The central bank of the United Arab Emirates Thursday, September 27, ordered the freezing of accounts and investments of 26 individuals and organisations suspected of financing terrorist activities.
"Based on the UAE's decision in conjunction with the international efforts to fight terrorism, it has decided that all banks, moneychangers, investment companies and other financial institutions operating in the UAE would freeze the accounts of certain persons/terrorist entities," the bank said.
Among the list of accounts are Osama bin Laden, Washington's prime suspect in the September 11 terror attacks in the United States that left thousands dead, and his Al-Qaeda network.
The bank warned that "non-compliance will lead to freezing of your assets in the United States and its financial institutions and other countries and would subject you to severe penalties in the UAE."
It requested financial institutions, including financial markets and the insurance sector, "not to transfer any funds to the persons/or entities mentioned above into any territory or country and in case you received funds from the persons/or entities mentioned or for their favour to freeze it immediately."
US President George W. Bush on Monday ordered banks to freeze the US assets of bin Laden and 26 other individuals and groups seen as linked to terrorism and the attacks on New York and Washington, and urged world governments to follow suit.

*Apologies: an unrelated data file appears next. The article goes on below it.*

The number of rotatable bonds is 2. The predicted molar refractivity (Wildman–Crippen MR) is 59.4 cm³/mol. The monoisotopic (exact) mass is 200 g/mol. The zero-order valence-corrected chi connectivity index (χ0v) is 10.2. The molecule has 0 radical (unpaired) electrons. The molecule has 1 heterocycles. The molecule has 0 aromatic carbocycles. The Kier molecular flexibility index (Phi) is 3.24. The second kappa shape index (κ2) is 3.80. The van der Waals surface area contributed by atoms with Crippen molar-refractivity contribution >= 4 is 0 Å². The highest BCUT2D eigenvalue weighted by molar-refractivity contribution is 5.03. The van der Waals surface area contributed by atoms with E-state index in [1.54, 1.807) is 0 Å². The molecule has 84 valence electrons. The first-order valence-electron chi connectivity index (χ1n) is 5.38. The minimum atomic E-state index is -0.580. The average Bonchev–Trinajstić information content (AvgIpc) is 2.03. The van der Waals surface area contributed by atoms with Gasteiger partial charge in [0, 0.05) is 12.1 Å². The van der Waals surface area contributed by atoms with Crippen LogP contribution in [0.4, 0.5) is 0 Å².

The decree is part of an international effort to disrupt terrorists' global financing networks.
The only alleged terrorist named by Bush not figuring on the UAE list was Iraqi national Abdul Hadi al-Iraqi (Abu Abdullah). The reasons for his omission were not given.
The United Arab Emirates (UAE) severed diplomatic ties with Afghanistan's ruling Islamic militia on Saturday for refusing to hand over bin Laden.
Abu Dhabi, which recognised the Taliban in May 1997 after Saudi Arabia and Pakistan, gave the two diplomats and other Afghan staff at the embassy just 24 hours to take down the Afghan flag, close and leave the country.
In 1999, the US State Department identified the Dubai Islamic Bank as one institution through which bin Laden used to funnel various funds.
A department spokesman said at the time that "the government of the UAE has told us that the Dubai emirate's government has taken steps to clean up the bank and to restore its reputation". ― (AFP, Abu Dhabi)
© Agence France Presse 2001
© 2001 Mena Report (www.menareport.com )